How many dead horses do you have in the fields or alleyways behind you? I have plenty, I imagine them strewn across the Hubbard County prairie (near where I live) like the great decimation of the buffalo back in the day. Great hunks collecting flies and bloating in the sun, but not too much (they never really get too stinky) They just lay there (like most dead things do) waiting for me. From time to time I imagine my younger self bolting around those great fields and beating the hell out of every single one of them. It used to be my favorite past time and they all required a good beat down on a daily basis. In fact I beat those poor dead things with such ferocity and on such a schedule that you would have thought that I was concerned they would get up and run off and then what would I have done with my time!?
I can’t really tell you when it happened – it certainly wasn’t a big light bulb flash over my head or anything dramatic like that. It was a process (like everything else) and it took a real certain amount of bitchiness on my part. Quite frankly I started liking myself a little bit more every day and started having issues with assholes, and fake friends, and bitches, and really anything I thought was abusing me, my time, my friendship or my anything. It sounds selfish and even a bit “hoity toity” like I’m a pompous brat that thinks she can look down on other people and their choices, but, to be quite frank, we need to save ourselves first. Giving up on people is never a fun thing, neither is realizing that a lot of folks in your life are just dead horses whether you’re trying to love them or beat them – it’s all the same thing.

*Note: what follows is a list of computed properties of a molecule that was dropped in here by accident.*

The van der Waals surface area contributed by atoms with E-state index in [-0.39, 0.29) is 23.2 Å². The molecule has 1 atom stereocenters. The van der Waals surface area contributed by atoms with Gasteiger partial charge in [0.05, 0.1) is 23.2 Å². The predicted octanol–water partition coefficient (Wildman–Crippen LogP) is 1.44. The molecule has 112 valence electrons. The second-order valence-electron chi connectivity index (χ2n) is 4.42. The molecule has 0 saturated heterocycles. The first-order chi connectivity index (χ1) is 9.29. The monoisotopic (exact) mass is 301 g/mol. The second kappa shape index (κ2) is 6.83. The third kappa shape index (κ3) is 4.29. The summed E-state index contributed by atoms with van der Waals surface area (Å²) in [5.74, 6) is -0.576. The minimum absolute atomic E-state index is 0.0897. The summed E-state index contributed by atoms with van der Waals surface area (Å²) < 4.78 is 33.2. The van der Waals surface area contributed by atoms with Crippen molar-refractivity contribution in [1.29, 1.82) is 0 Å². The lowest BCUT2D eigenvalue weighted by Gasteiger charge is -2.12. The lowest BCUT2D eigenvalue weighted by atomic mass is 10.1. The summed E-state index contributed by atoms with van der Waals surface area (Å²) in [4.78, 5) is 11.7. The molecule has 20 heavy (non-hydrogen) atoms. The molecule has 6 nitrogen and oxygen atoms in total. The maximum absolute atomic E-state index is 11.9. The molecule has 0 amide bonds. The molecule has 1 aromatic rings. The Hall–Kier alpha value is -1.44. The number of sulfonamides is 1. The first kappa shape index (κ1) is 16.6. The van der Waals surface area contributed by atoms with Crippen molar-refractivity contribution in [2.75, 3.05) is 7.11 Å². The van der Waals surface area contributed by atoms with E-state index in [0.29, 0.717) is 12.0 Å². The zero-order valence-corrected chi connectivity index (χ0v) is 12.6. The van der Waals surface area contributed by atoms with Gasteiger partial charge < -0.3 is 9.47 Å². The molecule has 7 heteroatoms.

It can be yourself too. How many times have you beat yourself for doing the same stupid thing time and time again embracing fully the ever loving definition of insanity? And how’s that going for ya?
It dawned on me the other day that I had been beating a dead horse. Just one (and considering how many of the things I have – one isn’t bad… however, it’s bad for me) I tried not to get down on myself about it. I’ve been in Dead Horse Beaters Anonymous for about five years now and everything is a process and we certainly don’t recover over night. Instead, I forgave myself and spotted something to be proud of, I recognized I was beating a dead horse, and I stopped doing it. Instead, I looked for a way around it because it certainly wasn’t going anywhere! It was then that I realized that I was, in all actuality, on the other side, way down the path to recovery and I was going to be all right.